Climbers who want to reach the top of Mont Blanc, the highest peak in the Alps, may have to pay £15,000, or roughly 14.4 lakh rupees, as a cost to cover possible rescues and funerals, before setting off for the feat. The decision to impose these compulsory fees was proposed by a French mayor named Jean-Marc Belleix. According to Jean-Marc, the mayor of Saint-Gervais-les-Bains, many unqualified climbers take the risk of their lives trying to reach the summit of Mont Blanc, and it is unacceptable for French taxpayers to bear the cost should something happen. goes wrong. The cost proposed by the mayor includes £10,000 for the cost of the rescue and £5,000 for the cost of a possible funeral.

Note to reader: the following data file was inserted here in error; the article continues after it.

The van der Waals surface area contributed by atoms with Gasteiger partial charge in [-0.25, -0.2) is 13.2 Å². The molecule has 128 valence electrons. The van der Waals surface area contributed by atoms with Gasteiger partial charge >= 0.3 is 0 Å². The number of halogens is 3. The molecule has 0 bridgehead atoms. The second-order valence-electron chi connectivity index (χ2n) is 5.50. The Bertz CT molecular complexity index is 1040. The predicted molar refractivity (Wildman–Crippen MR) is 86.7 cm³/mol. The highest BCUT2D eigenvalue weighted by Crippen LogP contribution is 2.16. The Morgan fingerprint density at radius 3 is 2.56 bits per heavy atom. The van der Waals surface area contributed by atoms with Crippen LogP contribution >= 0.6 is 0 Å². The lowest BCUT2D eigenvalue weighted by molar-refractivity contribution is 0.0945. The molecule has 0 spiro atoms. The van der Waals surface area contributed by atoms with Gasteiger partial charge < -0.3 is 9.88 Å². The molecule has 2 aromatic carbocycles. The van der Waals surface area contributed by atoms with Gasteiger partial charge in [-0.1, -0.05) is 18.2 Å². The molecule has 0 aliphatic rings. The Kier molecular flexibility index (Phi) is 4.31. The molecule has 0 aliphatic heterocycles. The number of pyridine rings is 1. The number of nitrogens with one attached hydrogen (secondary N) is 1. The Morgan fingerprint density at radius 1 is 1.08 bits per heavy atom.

In a statement posted on Twitter, Jean-Marc said: “People want to climb with death in their backpacks. So let’s expect the cost of having to rescue and bury them because it is unacceptable for French taxpayers to pay the bill,” as translated by The Guardian. The statement added that the municipality of Saint-Gervais will take measures in line with “the irresponsibility of some and the risks they cause in the operation of rescuers,” CNN reported.
Climbing the mountain has become more and more dangerous with heavy rocks falling caused by drought and heat waves. As a result, local mountain guide companies have temporarily closed their services. Authorities suspended a popular climbing route known as the Voie Royale, or Royal Way.
Despite these horrific conditions, some climbers try to circumvent the ban and try to climb the summit anyway. In early July, up to 11 people fell victim to a huge glacier that broke off and crashed into a famous train on Mount Marmolada in Italy. On July 30, police officials, in a helicopter, had to make a group of Romanian hikers, trying to reach the summit of Mont Blanc, return with a megaphone.
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